Meanwhile, the incoming cold snap reminds us of the multi-billion dollar weather disaster that paralyzed Texas' power grid for over a week in February 2021. 

Michael Cembalest, chairman of market and investment strategy for JPMorgan Asset & Wealth Management, recently published a note, reminding clients about power grid instabilities across the US:

Due to retirement of dispatchable power generation (nuclear, coal, gas) and underinvestment in pipelines, gas storage and winterization, major US cities will face electricity outages and/ or natural gas outages (which are much worse). The North American Electricity Reliability Association just released its 2023 risk assessment. The region NERC highlights as having the greatest risk of power outages, even in normal peak conditions: Midwest MISO, which stretches from Minnesota down to Lo Louisiana. Outage risk in more extreme weather conditions is cited for New York, New England and the entire Western US. NERC cites peak loads rising at “ an alarming rate ” due to electrification, coinciding with increasingly intermittent new sources of generation ( wind and solar power ) and 80 - 110 GW of nuclear and fossil fuel generation retirements by 2033, which is ~7% of current installed capacity. Reserve margins indicate the buffer each region has to a spike in summer demand; the chart on the left summarizes NERC’s assessment of future reserve margins. Note as well how unplanned outages have been rising during cold weather storms.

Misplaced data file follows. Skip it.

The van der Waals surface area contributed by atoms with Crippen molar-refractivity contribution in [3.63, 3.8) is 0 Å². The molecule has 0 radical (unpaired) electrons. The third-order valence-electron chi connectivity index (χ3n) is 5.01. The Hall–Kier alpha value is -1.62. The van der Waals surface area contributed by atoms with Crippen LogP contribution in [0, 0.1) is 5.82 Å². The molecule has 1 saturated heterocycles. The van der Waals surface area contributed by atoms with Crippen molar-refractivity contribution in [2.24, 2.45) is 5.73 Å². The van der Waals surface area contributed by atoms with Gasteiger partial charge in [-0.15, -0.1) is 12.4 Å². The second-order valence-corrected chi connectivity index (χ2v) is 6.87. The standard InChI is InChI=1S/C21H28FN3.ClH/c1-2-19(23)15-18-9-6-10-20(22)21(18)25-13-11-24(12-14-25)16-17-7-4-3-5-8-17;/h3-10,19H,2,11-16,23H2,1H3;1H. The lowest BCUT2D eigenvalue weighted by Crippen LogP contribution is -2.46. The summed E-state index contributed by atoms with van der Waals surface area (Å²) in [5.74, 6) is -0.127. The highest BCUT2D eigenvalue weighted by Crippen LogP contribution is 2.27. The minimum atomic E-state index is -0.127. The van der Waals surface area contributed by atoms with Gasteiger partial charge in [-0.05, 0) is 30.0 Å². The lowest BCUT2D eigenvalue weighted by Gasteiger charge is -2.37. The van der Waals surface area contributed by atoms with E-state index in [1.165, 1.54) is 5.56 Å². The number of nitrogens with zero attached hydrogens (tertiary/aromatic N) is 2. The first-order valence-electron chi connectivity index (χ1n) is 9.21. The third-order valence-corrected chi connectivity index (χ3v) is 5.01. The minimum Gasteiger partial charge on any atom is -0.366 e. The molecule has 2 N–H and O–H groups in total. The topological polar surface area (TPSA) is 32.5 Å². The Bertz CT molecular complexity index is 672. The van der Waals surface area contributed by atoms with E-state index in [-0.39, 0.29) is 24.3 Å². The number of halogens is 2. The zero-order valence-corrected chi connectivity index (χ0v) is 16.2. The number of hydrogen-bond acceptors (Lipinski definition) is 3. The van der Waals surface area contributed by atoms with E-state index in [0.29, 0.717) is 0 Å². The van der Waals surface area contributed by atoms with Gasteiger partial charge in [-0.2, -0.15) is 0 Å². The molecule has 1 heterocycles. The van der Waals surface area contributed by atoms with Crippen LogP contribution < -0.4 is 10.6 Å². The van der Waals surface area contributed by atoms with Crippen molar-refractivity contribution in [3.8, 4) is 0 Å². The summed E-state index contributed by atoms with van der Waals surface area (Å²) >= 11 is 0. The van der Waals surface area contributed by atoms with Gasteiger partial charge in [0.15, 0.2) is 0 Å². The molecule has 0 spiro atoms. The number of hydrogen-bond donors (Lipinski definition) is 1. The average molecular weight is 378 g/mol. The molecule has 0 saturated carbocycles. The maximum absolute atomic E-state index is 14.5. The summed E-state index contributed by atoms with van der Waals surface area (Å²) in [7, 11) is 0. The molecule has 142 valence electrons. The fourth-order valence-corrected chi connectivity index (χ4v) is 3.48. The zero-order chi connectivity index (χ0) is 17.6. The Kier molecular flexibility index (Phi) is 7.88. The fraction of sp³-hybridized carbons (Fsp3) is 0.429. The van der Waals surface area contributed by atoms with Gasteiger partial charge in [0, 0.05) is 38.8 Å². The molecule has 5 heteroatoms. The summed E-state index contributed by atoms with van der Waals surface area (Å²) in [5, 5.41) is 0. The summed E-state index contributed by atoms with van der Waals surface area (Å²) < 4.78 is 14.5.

If you think power outages are bad, natural gas outages would be far worse. During winter storm Elliott in December 2022, cold weather resulted in the failure of gas production wellheads, pipelines, and distribution. Dry gas production in the lower 48 states fell by 16%, with Marcellus and Utica production falling by 23% - 54%. On December 25, interstate natural gas pipelines serving Con Edison experienced drops in pressure due to production losses and operational issues. Con Ed restored pressure from a backup LNG system until systemwide pressure was normalized, and ended up narrowly avoiding a gas system outage.

During a gas outage, local gas distribution companies would need to go building-by-building and shut off gas valves to ensure that residual gas does not seep through units whose pilot lights are out. During the system restoration process, the main distribution system would be purged; then workers would have to insure at each point of service th at heating and cooking gas lines are safely purged and operational before restoring service and relighting pilot lights. Any homes or buildings with safety issues would need remediation before any gas restoration. Even losing service to 130,000 customers would be considered a major outage and could have taken five to seven weeks (!!) to restore. A large outage could also cause extensive property damage due to burst water pipes within homes and buildingssince water expands when it freezes.

All eyes are on the incoming cold blast and possible grid strain issues due to high heating demand.